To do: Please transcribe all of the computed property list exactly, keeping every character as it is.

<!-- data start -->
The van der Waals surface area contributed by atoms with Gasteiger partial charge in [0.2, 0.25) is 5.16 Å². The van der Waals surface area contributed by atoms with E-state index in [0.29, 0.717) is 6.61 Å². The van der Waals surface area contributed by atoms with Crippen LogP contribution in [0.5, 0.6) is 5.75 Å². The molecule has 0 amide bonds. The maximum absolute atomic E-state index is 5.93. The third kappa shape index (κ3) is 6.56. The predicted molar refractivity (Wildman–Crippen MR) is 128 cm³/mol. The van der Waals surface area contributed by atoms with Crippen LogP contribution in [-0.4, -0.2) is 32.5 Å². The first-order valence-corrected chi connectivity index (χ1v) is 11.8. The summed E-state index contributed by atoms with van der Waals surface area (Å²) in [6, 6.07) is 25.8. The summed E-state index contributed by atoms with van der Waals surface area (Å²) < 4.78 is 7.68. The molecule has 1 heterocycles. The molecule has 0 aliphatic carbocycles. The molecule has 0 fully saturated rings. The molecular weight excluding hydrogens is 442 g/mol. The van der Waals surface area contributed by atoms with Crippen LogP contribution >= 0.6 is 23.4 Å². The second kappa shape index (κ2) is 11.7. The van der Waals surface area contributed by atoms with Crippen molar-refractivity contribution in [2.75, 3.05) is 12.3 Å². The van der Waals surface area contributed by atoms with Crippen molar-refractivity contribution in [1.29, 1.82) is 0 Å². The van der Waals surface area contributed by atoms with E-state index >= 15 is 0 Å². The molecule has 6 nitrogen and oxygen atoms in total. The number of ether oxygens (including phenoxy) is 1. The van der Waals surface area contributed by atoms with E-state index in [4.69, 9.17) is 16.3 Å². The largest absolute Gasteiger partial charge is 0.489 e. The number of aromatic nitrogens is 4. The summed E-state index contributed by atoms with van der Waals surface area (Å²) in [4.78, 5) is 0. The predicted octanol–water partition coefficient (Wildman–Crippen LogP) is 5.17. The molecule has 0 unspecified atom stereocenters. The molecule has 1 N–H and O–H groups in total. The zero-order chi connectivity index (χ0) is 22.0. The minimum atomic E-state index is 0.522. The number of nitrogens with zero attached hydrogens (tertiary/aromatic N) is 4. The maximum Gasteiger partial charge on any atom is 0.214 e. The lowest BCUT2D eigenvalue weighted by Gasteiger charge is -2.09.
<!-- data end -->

The van der Waals surface area contributed by atoms with Gasteiger partial charge in [0.2, 0.25) is 5.16 Å². The van der Waals surface area contributed by atoms with E-state index in [0.29, 0.717) is 6.61 Å². The van der Waals surface area contributed by atoms with Crippen LogP contribution in [0.5, 0.6) is 5.75 Å². The molecule has 0 amide bonds. The maximum absolute atomic E-state index is 5.93. The third kappa shape index (κ3) is 6.56. The predicted molar refractivity (Wildman–Crippen MR) is 128 cm³/mol. The van der Waals surface area contributed by atoms with Crippen LogP contribution in [-0.4, -0.2) is 32.5 Å². The first-order valence-corrected chi connectivity index (χ1v) is 11.8. The summed E-state index contributed by atoms with van der Waals surface area (Å²) in [6, 6.07) is 25.8. The summed E-state index contributed by atoms with van der Waals surface area (Å²) < 4.78 is 7.68. The molecule has 1 heterocycles. The molecule has 0 aliphatic carbocycles. The molecule has 0 fully saturated rings. The molecular weight excluding hydrogens is 442 g/mol. The van der Waals surface area contributed by atoms with Crippen LogP contribution >= 0.6 is 23.4 Å². The second kappa shape index (κ2) is 11.7. The van der Waals surface area contributed by atoms with Crippen molar-refractivity contribution in [2.75, 3.05) is 12.3 Å². The van der Waals surface area contributed by atoms with Crippen molar-refractivity contribution in [1.29, 1.82) is 0 Å². The van der Waals surface area contributed by atoms with E-state index >= 15 is 0 Å². The molecule has 6 nitrogen and oxygen atoms in total. The number of ether oxygens (including phenoxy) is 1. The van der Waals surface area contributed by atoms with E-state index in [4.69, 9.17) is 16.3 Å². The largest absolute Gasteiger partial charge is 0.489 e. The number of aromatic nitrogens is 4. The summed E-state index contributed by atoms with van der Waals surface area (Å²) in [4.78, 5) is 0. The predicted octanol–water partition coefficient (Wildman–Crippen LogP) is 5.17. The molecule has 0 unspecified atom stereocenters. The molecule has 1 N–H and O–H groups in total. The zero-order chi connectivity index (χ0) is 22.0. The minimum atomic E-state index is 0.522. The number of nitrogens with zero attached hydrogens (tertiary/aromatic N) is 4. The maximum Gasteiger partial charge on any atom is 0.214 e. The lowest BCUT2D eigenvalue weighted by Gasteiger charge is -2.09.